The world falls over itself to hail victor who never was

International Reaction
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The Independent US

In the diplomatic version of first towels on deckchairs, the Germans claimed a win. The announced victory of George W Bush, however, was short-lived and ended in confusion and embarrassment all round.

In the diplomatic version of first towels on deckchairs, the Germans claimed a win. The announced victory of George W Bush, however, was short-lived and ended in confusion and embarrassment all round.

The Germans were not alone in falling over in the race to be first to congratulate the new US president. Within minutes of the unofficial television predictions of a Bush win, ministers in Britain, Russia, China, Japan, Germany, France, the Netherlands, the European Union, Turkey, Indonesia and Australia were rushing off warm praise for Mr Bush's "special relationship" with their countries.

In Berlin, President Johannes Rau was effusive: "We know you as a good friend of our country and look forward to the continuation of close friendship of our people during your time in office." Minutes later, realising the result was up in the air,Rau's office scrambled to stop the telegram hitting news wires."What can we do?" a spokesman said. "One wants to be first sending best wishes."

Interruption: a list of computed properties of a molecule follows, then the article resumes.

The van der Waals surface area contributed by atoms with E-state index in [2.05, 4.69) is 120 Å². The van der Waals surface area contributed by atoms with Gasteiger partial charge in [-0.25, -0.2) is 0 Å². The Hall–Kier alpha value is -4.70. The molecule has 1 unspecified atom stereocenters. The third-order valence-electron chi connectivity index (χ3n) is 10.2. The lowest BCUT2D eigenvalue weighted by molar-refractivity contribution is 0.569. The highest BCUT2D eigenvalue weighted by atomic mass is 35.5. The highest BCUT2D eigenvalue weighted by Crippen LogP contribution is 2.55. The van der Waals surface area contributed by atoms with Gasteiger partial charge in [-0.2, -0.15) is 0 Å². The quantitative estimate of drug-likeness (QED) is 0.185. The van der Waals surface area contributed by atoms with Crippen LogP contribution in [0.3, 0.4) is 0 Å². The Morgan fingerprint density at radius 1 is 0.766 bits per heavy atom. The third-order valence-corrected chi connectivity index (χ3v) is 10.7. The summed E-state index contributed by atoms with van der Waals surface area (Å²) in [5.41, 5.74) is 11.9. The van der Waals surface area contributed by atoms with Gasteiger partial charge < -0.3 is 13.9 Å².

In London, the Foreign Secretary, Robin Cook, was ready to forget New Labour's close ties with the Democrats. "I am confident that we can build the same relationship with the new president," hedeclared.

"I'm quite sure that George Bush will very quickly establish his authority as president," said Mr Cook. "I'm sure Mr Blair will want to convey his very early congratulations to him. We will be working closely together."

Russia and China, the two former Cold War enemies of the US, were also swift to welcome Mr Bush. Kremlin apparatchik Sergei Prikhodko said Russia hoped for "mutual advantageous dialogue and joint action with the new administration".

The official Chinese news agency, Xinhua, was also welcoming, but far less effusive than the Japanese. "We welcome from the bottom of our hearts Bush's victory in the presidential election," Hiromu Nonaka, of the ruling Liberal Democratic Party, said in Tokyo.

After the inglorious rush to congratulate came the scramble to retract. The Dutch led the field. "Given that uncertainty exists about the outcome of the American presidential elections, the earlier statement ... has been retracted," it said.

The Swedes, though, avoided this cycle of sycophancy and mortification. Speaking of a Bush win, prime minister Goran Persson, unlike Mr Cook, refused to ignore his party's links with the Democrats. "It's a pity, but that is the wish of the American people and we have to work with their choice. I look forward to that."

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